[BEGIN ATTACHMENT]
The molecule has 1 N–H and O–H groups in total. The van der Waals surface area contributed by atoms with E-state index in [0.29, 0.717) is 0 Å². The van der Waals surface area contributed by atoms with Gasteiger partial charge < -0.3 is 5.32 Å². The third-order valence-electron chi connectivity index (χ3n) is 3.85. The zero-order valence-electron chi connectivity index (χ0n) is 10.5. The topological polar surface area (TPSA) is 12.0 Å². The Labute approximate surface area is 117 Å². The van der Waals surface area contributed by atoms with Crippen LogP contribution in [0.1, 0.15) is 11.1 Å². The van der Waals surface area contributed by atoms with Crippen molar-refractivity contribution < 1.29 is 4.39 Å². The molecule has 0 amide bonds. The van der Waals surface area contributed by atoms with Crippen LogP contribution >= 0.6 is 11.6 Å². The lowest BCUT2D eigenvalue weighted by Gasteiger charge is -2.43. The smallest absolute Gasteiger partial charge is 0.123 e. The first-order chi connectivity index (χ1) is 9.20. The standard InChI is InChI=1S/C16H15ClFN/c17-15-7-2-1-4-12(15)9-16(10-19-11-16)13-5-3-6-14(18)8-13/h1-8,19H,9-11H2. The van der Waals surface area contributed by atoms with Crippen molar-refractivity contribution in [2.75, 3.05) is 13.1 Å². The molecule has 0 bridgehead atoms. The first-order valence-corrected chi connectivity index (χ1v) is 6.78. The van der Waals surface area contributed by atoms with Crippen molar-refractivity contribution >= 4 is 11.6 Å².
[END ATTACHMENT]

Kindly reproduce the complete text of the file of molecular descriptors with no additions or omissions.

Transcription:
The molecule has 1 N–H and O–H groups in total. The van der Waals surface area contributed by atoms with E-state index in [0.29, 0.717) is 0 Å². The van der Waals surface area contributed by atoms with Gasteiger partial charge < -0.3 is 5.32 Å². The third-order valence-electron chi connectivity index (χ3n) is 3.85. The zero-order valence-electron chi connectivity index (χ0n) is 10.5. The topological polar surface area (TPSA) is 12.0 Å². The Labute approximate surface area is 117 Å². The van der Waals surface area contributed by atoms with Crippen LogP contribution in [0.1, 0.15) is 11.1 Å². The van der Waals surface area contributed by atoms with Crippen molar-refractivity contribution < 1.29 is 4.39 Å². The molecule has 0 amide bonds. The van der Waals surface area contributed by atoms with Crippen LogP contribution >= 0.6 is 11.6 Å². The lowest BCUT2D eigenvalue weighted by Gasteiger charge is -2.43. The smallest absolute Gasteiger partial charge is 0.123 e. The first-order chi connectivity index (χ1) is 9.20. The standard InChI is InChI=1S/C16H15ClFN/c17-15-7-2-1-4-12(15)9-16(10-19-11-16)13-5-3-6-14(18)8-13/h1-8,19H,9-11H2. The van der Waals surface area contributed by atoms with Crippen molar-refractivity contribution in [2.75, 3.05) is 13.1 Å². The molecule has 0 bridgehead atoms. The first-order valence-corrected chi connectivity index (χ1v) is 6.78. The van der Waals surface area contributed by atoms with Crippen molar-refractivity contribution >= 4 is 11.6 Å².